San Francisco Chronicle
Pension reform moves ahead despite mass French protests
PARIS — The French government planned to present a bill on Monday that foresees broad changes to the pension system that will notably push back the legal retirement age from 62 to 64.
Unions aren’t happy, and more than 1 million people took to the streets last week to reject the measure. More strikes and protest action are planned Jan. 31, and probably beyond.
Here is what President Emmanuel Macron’s government wants to change and why, and why so many people are opposed?
All French retirees receive a state pension. The system’s funding is based on the redistribution of a specific tax from those who are working to those who are retired.
The system is projected to dive into deficit in the coming decade amid France’s aging population.
The average French pension this year stands at 1,400 euros ($1,500) per month once taxes are deducted.
The system is complex, with differences depending on professions, and the private and public sectors.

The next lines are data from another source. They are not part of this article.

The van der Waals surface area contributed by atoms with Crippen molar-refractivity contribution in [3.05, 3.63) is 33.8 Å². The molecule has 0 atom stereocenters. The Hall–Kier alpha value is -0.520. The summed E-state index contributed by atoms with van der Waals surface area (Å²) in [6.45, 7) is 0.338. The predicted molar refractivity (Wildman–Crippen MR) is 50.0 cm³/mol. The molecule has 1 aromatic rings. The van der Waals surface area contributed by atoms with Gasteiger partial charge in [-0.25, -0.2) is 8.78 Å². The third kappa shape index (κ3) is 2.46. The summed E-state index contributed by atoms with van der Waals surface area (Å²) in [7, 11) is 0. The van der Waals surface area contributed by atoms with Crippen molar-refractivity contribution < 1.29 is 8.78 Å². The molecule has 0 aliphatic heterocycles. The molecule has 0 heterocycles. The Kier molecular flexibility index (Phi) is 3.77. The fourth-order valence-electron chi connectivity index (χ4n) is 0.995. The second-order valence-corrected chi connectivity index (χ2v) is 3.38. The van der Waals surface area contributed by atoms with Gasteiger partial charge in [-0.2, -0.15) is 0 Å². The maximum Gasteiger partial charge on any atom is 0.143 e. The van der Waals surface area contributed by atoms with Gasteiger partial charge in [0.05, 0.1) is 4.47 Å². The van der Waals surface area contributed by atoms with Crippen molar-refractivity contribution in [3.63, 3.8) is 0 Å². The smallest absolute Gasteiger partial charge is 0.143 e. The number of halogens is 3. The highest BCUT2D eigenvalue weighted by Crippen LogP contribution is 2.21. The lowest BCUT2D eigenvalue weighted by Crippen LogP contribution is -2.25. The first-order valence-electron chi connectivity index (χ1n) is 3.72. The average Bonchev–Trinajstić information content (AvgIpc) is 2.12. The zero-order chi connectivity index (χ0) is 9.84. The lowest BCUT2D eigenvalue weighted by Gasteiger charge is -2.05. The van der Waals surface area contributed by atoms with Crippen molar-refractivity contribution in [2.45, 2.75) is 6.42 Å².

Some are allowed to take early retirement, including the military, police officers and people with physically demanding jobs.
The government says the changes will make the system financially sustainable.
Workers who were born in 1961 and were supposed to retire this year will need to work three additional months. Those born in 1968 and after will need to be at least 64 and have worked for 43 years to be entitled to a full pension.
The government argues that the changes will also allow for the increase of the minimum pension by 100 euros, ($108) to reach about 1,200 euros ($1,300) for a full career.
Opinion polls show a majority of French are opposed to the measure.
Thursday’s protests, the first public show of resistance toward the measures, gathered larger crowds than in past years.
France’s eight main workers’ unions are calling on the government to abandon the age measure altogether. It is the first time since 2010 that all the unions joined forces against a planned reform.
The changes are included in a budget amendment bill to be formally presented at a Cabinet meeting on Monday. They will start being debated at parliament on Feb. 6.
Macron’s centrist alliance lost its parliamentary majority last year, yet still has the most important group at the National Assembly, where it has hopes of being able to join up with the conservative The Republicans party to pass the measure.